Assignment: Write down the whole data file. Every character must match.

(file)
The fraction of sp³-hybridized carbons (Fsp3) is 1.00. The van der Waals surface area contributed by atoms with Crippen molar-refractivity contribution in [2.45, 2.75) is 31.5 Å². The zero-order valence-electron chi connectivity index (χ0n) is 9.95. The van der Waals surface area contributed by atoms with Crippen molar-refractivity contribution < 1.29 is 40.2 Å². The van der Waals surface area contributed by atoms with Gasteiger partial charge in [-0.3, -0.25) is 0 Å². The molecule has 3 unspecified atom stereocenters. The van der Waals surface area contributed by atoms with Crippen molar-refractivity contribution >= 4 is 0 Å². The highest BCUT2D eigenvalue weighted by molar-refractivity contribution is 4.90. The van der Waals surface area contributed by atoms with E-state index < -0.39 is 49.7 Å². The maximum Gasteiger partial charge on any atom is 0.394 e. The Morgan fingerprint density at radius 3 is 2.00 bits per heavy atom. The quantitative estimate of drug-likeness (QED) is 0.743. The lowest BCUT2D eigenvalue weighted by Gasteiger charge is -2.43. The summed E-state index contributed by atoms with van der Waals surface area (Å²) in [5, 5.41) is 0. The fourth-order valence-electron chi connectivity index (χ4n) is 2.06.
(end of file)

The fraction of sp³-hybridized carbons (Fsp3) is 1.00. The van der Waals surface area contributed by atoms with Crippen molar-refractivity contribution in [2.45, 2.75) is 31.5 Å². The zero-order valence-electron chi connectivity index (χ0n) is 9.95. The van der Waals surface area contributed by atoms with Crippen molar-refractivity contribution < 1.29 is 40.2 Å². The van der Waals surface area contributed by atoms with Gasteiger partial charge in [-0.3, -0.25) is 0 Å². The molecule has 3 unspecified atom stereocenters. The van der Waals surface area contributed by atoms with Crippen molar-refractivity contribution >= 4 is 0 Å². The highest BCUT2D eigenvalue weighted by molar-refractivity contribution is 4.90. The van der Waals surface area contributed by atoms with E-state index < -0.39 is 49.7 Å². The maximum Gasteiger partial charge on any atom is 0.394 e. The Morgan fingerprint density at radius 3 is 2.00 bits per heavy atom. The quantitative estimate of drug-likeness (QED) is 0.743. The lowest BCUT2D eigenvalue weighted by Gasteiger charge is -2.43. The summed E-state index contributed by atoms with van der Waals surface area (Å²) in [5, 5.41) is 0. The fourth-order valence-electron chi connectivity index (χ4n) is 2.06.